The far-right groups triggering violence at peaceful Black Lives Matter protests helped associate BLM with mayhem and spin the media image of the movement into a narrative of chaos and violence in the minds of many independent voters. Donald Trump attempted a similar trick in Portland with a bastardized version of the Nixonian law and order strategy marinated with a bit of Willie Horton. And when many voters view images of the disorder on the news and social media, they are unaware of findings from say, the Center for Strategic and International Studies, or George Washington University’s Program on Extremism, or the University of Chicago’s Project on Security that document the patterns of the far right instigating violence at BLM protests, even before the death of George Floyd.
Consider Paul Anderson of Jasper County, Iowa. The BLM protests are one thing that leads him to differ with his political hero, Black Lives Matter ally Bernie Sanders. When the white, 40-year-old owner of a printing company watched the local and national coverage of protests last month, he arrived at one conclusion about BLM: “It’s just a bunch of hoodlums,” he says. But don’t start cheering yet if you’re a Trump supporter: Anderson vows not to vote for Trump and boasts that he has always voted for a winner since his first presidential election in 2000—Bush, Bush, Obama, Obama and Trump. He calls Trump “an idiot who has spent his term trying to undo everything Obama has done”—but says “I don’t know if I can vote for Biden either. I might just not be able to vote for either of them. I would have voted for Bernie or Warren…”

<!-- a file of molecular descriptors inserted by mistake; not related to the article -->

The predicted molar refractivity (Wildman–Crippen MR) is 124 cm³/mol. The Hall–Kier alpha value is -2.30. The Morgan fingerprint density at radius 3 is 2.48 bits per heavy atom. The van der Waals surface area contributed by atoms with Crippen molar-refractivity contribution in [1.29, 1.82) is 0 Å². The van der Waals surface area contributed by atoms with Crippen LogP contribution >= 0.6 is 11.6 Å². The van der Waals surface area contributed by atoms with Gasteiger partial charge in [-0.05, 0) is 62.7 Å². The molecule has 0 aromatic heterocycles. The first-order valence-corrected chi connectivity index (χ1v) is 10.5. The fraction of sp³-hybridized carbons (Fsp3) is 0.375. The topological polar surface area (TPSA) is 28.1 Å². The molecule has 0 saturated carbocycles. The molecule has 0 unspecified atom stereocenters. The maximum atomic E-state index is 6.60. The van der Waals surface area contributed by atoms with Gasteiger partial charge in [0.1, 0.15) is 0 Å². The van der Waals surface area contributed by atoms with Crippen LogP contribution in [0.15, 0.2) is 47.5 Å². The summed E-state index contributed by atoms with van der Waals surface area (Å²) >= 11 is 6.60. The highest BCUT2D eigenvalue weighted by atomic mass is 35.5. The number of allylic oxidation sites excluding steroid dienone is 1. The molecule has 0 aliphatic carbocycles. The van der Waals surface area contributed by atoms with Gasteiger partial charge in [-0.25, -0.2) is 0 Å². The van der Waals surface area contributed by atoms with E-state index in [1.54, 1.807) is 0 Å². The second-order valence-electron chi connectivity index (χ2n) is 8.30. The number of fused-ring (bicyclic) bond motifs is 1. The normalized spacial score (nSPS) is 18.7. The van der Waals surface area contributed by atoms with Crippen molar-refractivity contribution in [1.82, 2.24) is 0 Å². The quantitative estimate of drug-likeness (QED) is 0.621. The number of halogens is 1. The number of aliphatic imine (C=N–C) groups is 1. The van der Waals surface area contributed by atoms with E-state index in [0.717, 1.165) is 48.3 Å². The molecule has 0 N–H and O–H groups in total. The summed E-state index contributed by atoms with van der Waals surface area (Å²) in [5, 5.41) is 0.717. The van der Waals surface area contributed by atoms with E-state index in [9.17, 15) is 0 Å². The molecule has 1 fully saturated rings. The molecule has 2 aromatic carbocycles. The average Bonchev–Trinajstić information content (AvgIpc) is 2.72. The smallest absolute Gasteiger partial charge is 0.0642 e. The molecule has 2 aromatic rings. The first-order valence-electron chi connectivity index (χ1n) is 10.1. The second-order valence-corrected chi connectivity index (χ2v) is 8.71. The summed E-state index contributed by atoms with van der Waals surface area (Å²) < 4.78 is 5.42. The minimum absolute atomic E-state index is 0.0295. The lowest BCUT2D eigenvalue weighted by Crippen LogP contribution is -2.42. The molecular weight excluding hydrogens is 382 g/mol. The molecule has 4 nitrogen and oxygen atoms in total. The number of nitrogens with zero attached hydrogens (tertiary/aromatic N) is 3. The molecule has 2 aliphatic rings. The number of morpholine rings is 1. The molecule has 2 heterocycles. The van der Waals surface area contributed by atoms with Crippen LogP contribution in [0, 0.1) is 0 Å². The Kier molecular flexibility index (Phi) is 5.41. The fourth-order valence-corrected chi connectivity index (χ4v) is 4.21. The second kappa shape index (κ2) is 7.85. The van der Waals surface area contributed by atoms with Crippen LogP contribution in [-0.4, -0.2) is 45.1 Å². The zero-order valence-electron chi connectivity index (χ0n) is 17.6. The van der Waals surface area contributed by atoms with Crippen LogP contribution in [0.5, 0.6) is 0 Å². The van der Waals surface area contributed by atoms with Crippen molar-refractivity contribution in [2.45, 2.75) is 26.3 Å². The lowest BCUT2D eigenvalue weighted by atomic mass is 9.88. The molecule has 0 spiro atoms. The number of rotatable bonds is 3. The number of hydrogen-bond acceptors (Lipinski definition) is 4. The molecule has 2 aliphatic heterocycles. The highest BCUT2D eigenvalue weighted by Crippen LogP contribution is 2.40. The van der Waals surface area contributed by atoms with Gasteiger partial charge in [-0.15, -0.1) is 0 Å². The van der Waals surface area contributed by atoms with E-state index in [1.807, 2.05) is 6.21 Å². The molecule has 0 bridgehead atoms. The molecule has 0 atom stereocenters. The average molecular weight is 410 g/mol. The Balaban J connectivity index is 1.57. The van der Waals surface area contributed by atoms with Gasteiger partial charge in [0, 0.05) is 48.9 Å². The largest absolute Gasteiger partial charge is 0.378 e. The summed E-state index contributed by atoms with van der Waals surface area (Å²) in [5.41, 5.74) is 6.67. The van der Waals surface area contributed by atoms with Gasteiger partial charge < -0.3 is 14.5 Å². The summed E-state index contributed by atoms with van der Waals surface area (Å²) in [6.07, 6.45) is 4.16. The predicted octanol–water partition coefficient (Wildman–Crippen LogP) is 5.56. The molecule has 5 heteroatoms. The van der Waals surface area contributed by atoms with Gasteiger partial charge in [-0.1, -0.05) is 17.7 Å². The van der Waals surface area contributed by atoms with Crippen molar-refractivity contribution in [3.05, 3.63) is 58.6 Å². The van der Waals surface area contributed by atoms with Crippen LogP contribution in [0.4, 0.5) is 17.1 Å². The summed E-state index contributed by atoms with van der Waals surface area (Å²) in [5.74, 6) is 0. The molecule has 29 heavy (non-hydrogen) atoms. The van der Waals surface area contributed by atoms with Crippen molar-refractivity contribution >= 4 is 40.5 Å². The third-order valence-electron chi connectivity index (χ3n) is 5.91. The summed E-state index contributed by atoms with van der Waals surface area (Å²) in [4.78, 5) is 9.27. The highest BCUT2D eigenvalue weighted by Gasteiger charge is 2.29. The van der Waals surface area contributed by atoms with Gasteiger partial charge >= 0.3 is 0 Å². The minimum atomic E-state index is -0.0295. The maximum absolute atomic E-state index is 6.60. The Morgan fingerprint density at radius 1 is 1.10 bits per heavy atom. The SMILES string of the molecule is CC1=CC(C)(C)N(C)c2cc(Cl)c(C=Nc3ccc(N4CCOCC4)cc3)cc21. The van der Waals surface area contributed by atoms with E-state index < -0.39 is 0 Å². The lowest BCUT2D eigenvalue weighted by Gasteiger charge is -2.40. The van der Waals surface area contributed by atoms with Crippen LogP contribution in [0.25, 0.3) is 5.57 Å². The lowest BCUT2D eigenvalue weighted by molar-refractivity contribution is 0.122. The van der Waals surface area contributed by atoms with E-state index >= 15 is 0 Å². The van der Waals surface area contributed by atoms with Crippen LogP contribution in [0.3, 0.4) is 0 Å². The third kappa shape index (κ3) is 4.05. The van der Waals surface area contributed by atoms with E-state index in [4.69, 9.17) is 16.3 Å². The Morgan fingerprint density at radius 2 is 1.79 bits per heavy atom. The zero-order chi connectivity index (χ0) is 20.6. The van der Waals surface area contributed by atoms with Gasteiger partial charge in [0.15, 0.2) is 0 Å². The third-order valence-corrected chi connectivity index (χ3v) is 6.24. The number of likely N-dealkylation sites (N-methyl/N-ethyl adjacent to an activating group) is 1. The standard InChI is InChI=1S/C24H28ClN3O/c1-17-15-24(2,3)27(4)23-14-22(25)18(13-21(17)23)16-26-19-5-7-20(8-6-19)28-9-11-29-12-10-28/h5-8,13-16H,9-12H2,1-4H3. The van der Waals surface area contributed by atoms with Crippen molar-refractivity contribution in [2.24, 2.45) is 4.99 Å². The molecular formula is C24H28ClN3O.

Those topsy-turvy partisan habits of swing voters have become more mysterious and unpredictable, especially as the conversations on race have come to town. Anderson was born and raised in Jasper County, which, judging from the last three elections, is abundant with swing voters like him. So is neighboring Marshall County, where Democrat Steve Sodders, 51, a white former state senator and county sheriff’s deputy, now serves as mayor of the town of State Center. Sodders, who caucused for Barack Obama in 2008, takes pride in his county and state’s roles in Obama’s historic campaign, both in the caucuses and in the general elections in 2008 and 2012. Yet Sodder’s hometown pride slows a bit considering 2016, when Trump carried Marshall County and voters dumped Sodders for a Republican in his state senate race. Across the country, there are 230 Obama-Trump counties like Marshall and Jasper that backed Obama in 2008 and 2012 but went with Trump in 2016. Iowa has 31 such counties, the most of any state.